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From the satirical motoring blog Sniff Petrol, came a spoof article about a new series for the most rubbish drivers in Formula 1, headlined by the polarizing Venezuelan, Pastor Maldonado of the Lotus F1 Team. But this article isn’t about Maldonado, a former Grand Prix winner and GP2 Series champion in his own right, now struggling just to score a championship point in his fourth season. There’s a line in this article that lists three “benchmarks” of complete and utter futility in the highest level of auto racing, three of the worst drivers in recent F1 history, at least in the mind of Mr. Richard Porter, the Top Gear writer who has run the blog for nearly fifteen years. See if you can identify which one of them doesn’t belong, based on their career descriptions.

Driver #1 was a 31-year-old rookie driving for a first-year team. He never outqualified his veteran teammate, often ending up more than a second adrift of his lead driver’s times. He spun in nearly every practice session he participated in, and after four miserably slow and incident-filled races capped off by punting Christjian Albers’ Midland into a rollover at Imola, he became the first driver in the modern era to be revoked of his FIA Super License for failing to drive at an acceptable standard, and the only one since.

Driver #2 was a 42-year-old Israeli businessman, a gentleman racer in the truest sense, to put it as nicely as possible. He was a backmarker in all three of his Euroseries F3000 starts, and in 2005 he used his business connections to buy a weekend test driver appearance with Minardi at the Hungarian Grand Prix. He was 13 seconds off the pace of his nearest teammate, he radioed in complaining to the team about the car having too much grip, and after spinning into a gravel trap after just a handful of slow, miserable laps, he had to be craned off track while he was still strapped into his Minardi PS05 because he didn’t know how to detach the steering wheel on his car.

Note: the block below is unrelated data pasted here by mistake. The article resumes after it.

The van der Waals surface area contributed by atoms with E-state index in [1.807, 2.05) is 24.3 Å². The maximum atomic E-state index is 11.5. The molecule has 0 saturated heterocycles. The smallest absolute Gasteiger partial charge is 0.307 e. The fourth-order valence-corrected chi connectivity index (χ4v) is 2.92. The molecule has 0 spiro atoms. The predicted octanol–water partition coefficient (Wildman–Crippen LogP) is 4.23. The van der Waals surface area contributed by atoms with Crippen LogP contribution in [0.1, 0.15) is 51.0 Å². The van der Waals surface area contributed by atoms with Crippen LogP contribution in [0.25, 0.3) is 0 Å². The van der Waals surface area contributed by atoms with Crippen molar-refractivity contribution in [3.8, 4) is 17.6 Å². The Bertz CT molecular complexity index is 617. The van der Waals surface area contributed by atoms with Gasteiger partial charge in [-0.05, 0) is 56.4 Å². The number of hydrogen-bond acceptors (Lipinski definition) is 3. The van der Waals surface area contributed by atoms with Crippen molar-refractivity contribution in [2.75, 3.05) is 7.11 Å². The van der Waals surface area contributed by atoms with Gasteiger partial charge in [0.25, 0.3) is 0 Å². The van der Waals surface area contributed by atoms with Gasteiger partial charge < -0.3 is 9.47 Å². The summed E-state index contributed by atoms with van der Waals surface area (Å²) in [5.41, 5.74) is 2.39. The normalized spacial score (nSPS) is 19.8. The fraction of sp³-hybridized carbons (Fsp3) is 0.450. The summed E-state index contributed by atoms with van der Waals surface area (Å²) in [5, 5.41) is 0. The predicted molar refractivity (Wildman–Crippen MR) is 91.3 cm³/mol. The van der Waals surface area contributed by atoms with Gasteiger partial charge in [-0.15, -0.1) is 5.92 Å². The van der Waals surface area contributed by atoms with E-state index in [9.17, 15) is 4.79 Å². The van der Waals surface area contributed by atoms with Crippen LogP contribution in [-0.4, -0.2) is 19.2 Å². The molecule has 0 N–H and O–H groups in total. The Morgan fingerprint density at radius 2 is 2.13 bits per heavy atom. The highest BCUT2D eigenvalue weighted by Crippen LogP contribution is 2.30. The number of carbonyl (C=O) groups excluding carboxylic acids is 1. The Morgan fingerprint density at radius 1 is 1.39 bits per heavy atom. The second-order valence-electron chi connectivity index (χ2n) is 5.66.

And then we get to driver #3. Driver #3 is one of seven drivers since 1985 to have won the top-level Formula series on the ladder to F1 – either International F3000 or GP2 Series – in his rookie year, at age 21, finishing ahead of three other rookies in that season’s championship, who would combine for 25 Formula 1 victories in their careers. His baseline qualifying success rate against all of his F1 teammates was well over 50% despite often driving for some of the least-capable and under-funded teams in the sport. And as a test driver for Scuderia Ferrari, he was the primary tester of the cars that won the team eight Constructors’ Championships in a span of ten years, and had a longer tenure at the Scuderia than did Ross Brawn, Rory Byrne, and the seven-time world champion driver who was the face of the team for a decade, Michael Schumacher.

Drivers #1 and #2 were Yuji Ide and Channoch Nissany, respectively. But just who was Driver #3? None other than Luca Badoer.

And if you are reading this, and have no knowledge of F1 history prior to the year 2010, you’d probably be asking yourself – “What in the hell is this last driver doing in the same group as the first two guys with all the talent that he seemed to have and all that he’d accomplished during his brief career?”

Thank you. Because this is the point I’m here to demonstrate. Continue reading “In Defense of Luca Badoer”